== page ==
- John Clayton, NFL senior writer
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FLAGSTAFF, Ariz. -- Those who question the Arizona Cardinals' all-business approach to 2007 need to watch only one practice.
Running back Edgerrin James appears to be playing with a greater sense of urgency. His body is also different thanks to extra weightlifting and core training.
Assistant coach Russ Grimm is making constant corrections to make sure Arizona's underachieving offensive line can hold its ground.
Wide receiver Larry Fitzgerald, whose incredible athletic skills put him among the elite receivers in football, is working harder on his route running and mental game.
Under the direction of first-year head coach Ken Whisenhunt, the Cardinals are trying to prove that their goal of becoming a playoff team is no desert mirage.
The signs of optimism are real. The Cardinals have the league's easiest schedule; they face only four playoff teams from last season. Grimm should improve a run offense that ranked 30th last season. The easiest route to .500 is to run the ball and play good defense.
Quarterback Matt Leinart is expected to throw with 60 percent efficiency. Clearly, with a star-studded offense and an improving defense, the Cardinals appear to be a team on the rise in 2007.
What's interesting is to see the changes in James, perhaps the biggest but most forgotten name on the team. With Corey Dillon telling reporters he's probably retiring, James is the league's active rushing leader with 10,385 yards. He turned 29 a week ago, and clearly that milestone affected him more than any statistical achievement. His numbers have been dropping the past couple of years, so James tried to turn back the clock by eliminating the gold from his teeth and paying more attention to his body.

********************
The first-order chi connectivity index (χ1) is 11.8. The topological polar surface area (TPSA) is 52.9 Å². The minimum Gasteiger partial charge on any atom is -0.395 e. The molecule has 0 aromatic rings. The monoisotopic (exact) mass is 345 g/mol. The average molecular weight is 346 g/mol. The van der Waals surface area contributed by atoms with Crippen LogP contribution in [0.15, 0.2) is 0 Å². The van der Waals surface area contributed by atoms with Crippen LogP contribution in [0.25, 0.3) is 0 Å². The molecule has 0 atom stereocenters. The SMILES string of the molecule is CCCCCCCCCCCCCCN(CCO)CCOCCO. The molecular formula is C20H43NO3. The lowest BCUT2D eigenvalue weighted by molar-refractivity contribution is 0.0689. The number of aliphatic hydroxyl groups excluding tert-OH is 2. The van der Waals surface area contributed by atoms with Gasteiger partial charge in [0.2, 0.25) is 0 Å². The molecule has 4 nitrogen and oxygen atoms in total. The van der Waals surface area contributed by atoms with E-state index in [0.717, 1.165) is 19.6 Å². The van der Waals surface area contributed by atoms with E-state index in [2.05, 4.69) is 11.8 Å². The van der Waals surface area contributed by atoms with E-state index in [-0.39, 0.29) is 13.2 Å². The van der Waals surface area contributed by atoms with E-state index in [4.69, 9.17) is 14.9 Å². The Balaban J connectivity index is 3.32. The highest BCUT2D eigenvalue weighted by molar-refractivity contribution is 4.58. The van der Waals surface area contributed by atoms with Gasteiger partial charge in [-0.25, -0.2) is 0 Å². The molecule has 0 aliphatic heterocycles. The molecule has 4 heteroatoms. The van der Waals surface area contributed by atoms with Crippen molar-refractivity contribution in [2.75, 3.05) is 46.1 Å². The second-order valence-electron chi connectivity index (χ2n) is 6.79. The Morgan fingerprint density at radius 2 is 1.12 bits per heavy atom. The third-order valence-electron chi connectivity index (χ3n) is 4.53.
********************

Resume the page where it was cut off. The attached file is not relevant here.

"I made a trip to New York to talk to Curtis Martin," James said. "We both came to the conclusion that these [29 and thereafter] are the years when you get it all together. Curtis put it together at this age. He started training better and taking care of himself. At this age, there aren't many unknowns. You work like a rookie, but you have the experience.